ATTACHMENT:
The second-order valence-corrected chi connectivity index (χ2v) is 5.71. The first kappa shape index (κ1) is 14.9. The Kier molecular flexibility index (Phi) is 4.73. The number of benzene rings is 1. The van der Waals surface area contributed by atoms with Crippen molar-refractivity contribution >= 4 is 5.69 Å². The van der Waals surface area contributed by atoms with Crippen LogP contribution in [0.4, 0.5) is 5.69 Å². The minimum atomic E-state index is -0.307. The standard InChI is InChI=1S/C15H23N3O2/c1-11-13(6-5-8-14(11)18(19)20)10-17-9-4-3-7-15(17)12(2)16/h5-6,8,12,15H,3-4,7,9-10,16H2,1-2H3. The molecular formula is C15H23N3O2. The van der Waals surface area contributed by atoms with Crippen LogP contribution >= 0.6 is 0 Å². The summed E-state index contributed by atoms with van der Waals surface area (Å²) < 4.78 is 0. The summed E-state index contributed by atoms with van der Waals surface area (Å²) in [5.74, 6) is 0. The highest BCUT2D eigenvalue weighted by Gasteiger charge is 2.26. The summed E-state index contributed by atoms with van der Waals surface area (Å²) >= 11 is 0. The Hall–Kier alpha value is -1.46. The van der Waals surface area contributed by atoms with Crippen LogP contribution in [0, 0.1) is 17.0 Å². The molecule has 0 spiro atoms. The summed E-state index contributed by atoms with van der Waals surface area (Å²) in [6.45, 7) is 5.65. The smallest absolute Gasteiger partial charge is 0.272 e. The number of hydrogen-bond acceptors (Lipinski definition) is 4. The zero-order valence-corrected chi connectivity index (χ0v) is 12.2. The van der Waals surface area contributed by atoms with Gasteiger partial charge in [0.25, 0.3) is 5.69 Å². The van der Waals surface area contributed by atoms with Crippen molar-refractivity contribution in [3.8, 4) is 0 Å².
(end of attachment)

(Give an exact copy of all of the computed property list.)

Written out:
The second-order valence-corrected chi connectivity index (χ2v) is 5.71. The first kappa shape index (κ1) is 14.9. The Kier molecular flexibility index (Phi) is 4.73. The number of benzene rings is 1. The van der Waals surface area contributed by atoms with Crippen molar-refractivity contribution >= 4 is 5.69 Å². The van der Waals surface area contributed by atoms with Crippen LogP contribution in [0.4, 0.5) is 5.69 Å². The minimum atomic E-state index is -0.307. The standard InChI is InChI=1S/C15H23N3O2/c1-11-13(6-5-8-14(11)18(19)20)10-17-9-4-3-7-15(17)12(2)16/h5-6,8,12,15H,3-4,7,9-10,16H2,1-2H3. The molecular formula is C15H23N3O2. The van der Waals surface area contributed by atoms with Crippen LogP contribution >= 0.6 is 0 Å². The summed E-state index contributed by atoms with van der Waals surface area (Å²) < 4.78 is 0. The summed E-state index contributed by atoms with van der Waals surface area (Å²) in [5.74, 6) is 0. The highest BCUT2D eigenvalue weighted by Gasteiger charge is 2.26. The summed E-state index contributed by atoms with van der Waals surface area (Å²) >= 11 is 0. The Hall–Kier alpha value is -1.46. The van der Waals surface area contributed by atoms with Crippen LogP contribution in [0, 0.1) is 17.0 Å². The molecule has 0 spiro atoms. The summed E-state index contributed by atoms with van der Waals surface area (Å²) in [6.45, 7) is 5.65. The smallest absolute Gasteiger partial charge is 0.272 e. The number of hydrogen-bond acceptors (Lipinski definition) is 4. The zero-order valence-corrected chi connectivity index (χ0v) is 12.2. The van der Waals surface area contributed by atoms with Gasteiger partial charge in [0.25, 0.3) is 5.69 Å². The van der Waals surface area contributed by atoms with Crippen molar-refractivity contribution in [3.8, 4) is 0 Å².